Fig. 4
figure 4

Co-inhibition by SN (100 nM) and CAP (180 s) in G-361 cellular death induction by different mechanisms. (a) Caspase 8, (b) caspase 9 and (c) caspase 3/7 levels by using spectrophotometrically (d) Immunoblot showing the detection of PARP/cleaved PARP, Bcl-2, caspase cleavage, Bax and the p53 activation status (e) Cleaved PARP estimation in different groups using spectrophotometrically. (f) The m-RNA expression levels of PARP-1, ATM, p53, BAX, and Bcl-2 were estimated using RT-PCR (g) Apoptotic cell death (annexin V/PI staining) was measured using flow cytometry. Error bars indicate the ±SD (n = 3). Student’s t-tests were performed, and the levels of significance are indicated as follows: *, p < 0.05; δ, p < 0.01; and #, p < 0.001

Next, we also confirmed apoptosis using an Annexin V/PI apoptosis kit using flow cytometry. In this study, SN alone treatment showed only 4.72% apoptotic cells, comparable to that of the control sample (3.97%). However, CAP alone increased apoptosis marginally up to 5.79% while the number of apoptotic cells increased significantly by five times in the co-treated group as compared to the control group (Fig. 4g).

Inhibition of the HGF/c-MET pathway signaling axis activates p53-mediated apoptosis in melanoma cells

We proposed a combinational approach using CAP and SN to target the HGF/c-Met pathway in G-361 cells at effectively doses and checked the phosphorylation status of c-Met and its downstream axis (Fig. 5a). G-361 cells treated with CAP and SN showed a significant reduction in the expression levels of p-c-Met (Y1234/1235), BRAF and p-AKT (s473/T308) (Fig. 5b). Western blot results clearly supported our proposed pathway by inhibiting p-AKT, p-BRAF and p-cmet which leads to p53 mediated apoptosis. The BRAF is one of the important proto-oncogenes which gets mutated in case of melanoma and its lower expression attributed to the lowering of melanoma. The CAP alone has higher BRAF activity as compared to the SN group, but the co-treated group showed significantly reduced BRAF levels which signify a reduction in melanoma (Fig. 5c). NAMPT is a crucial enzyme is the key regulator of NAD synthesis which is implicated in the regulation of cellular metabolism and survival. The CAP alone and the co-treatment group showed a reduced level of NAMPT significantly upto 50% as as compared to the control group (Fig. 5d) attributable to the reduction in melanoma.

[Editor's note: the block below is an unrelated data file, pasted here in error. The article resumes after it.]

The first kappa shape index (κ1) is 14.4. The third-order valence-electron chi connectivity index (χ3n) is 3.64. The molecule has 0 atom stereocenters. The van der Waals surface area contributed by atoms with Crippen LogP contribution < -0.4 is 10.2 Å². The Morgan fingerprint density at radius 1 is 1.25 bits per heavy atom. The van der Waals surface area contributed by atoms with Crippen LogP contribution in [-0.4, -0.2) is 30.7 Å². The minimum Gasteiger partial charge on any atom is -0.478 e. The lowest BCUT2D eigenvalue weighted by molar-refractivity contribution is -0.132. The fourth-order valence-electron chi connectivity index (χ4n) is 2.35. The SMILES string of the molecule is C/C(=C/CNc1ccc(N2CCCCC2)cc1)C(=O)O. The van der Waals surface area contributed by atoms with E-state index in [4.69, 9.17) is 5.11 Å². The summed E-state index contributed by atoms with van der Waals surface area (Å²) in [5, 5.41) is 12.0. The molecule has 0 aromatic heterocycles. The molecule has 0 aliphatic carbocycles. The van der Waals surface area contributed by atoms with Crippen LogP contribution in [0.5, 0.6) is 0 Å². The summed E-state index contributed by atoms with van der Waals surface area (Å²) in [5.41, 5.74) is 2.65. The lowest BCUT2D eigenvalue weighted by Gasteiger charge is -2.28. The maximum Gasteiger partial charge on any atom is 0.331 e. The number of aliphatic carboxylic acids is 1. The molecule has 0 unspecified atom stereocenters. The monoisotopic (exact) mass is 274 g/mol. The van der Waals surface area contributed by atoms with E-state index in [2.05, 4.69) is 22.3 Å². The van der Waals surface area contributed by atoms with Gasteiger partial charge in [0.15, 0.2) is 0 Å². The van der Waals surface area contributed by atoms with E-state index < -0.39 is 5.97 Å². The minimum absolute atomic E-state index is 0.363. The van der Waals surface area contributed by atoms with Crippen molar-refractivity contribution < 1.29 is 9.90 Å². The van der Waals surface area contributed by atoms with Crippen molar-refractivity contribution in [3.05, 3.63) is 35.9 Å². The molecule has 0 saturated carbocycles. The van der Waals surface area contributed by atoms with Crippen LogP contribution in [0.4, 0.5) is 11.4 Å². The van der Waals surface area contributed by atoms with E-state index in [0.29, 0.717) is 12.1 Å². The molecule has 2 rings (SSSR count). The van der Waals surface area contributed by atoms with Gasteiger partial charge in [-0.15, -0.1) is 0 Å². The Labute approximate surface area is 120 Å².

Fig. 5
figure 5

Dual effect of SN (100 nM) and CAP (180 s) assisting with the inhibition of the melanoma-specific HGF/c-MET pathway and its markers in G-361 cells. (a) Diagrammatic representation of the co-effect of SN and CAP to induce apoptosis of the HGF/c-MET pathway. (b) Western blot showing the phosphorylation and total status of c-MET and AKT at Tyr1230, S473 and T308 and phosphorylation and the total BRAF level (c) The melanoma-specific protein BRAF level and (d) Cellular NAMPT was calculated using a flow cytometer. Student’s t-tests were performed, and the levels of significance are indicated as follows: *, p < 0.05; δ, p < 0.01; and #, p < 0.001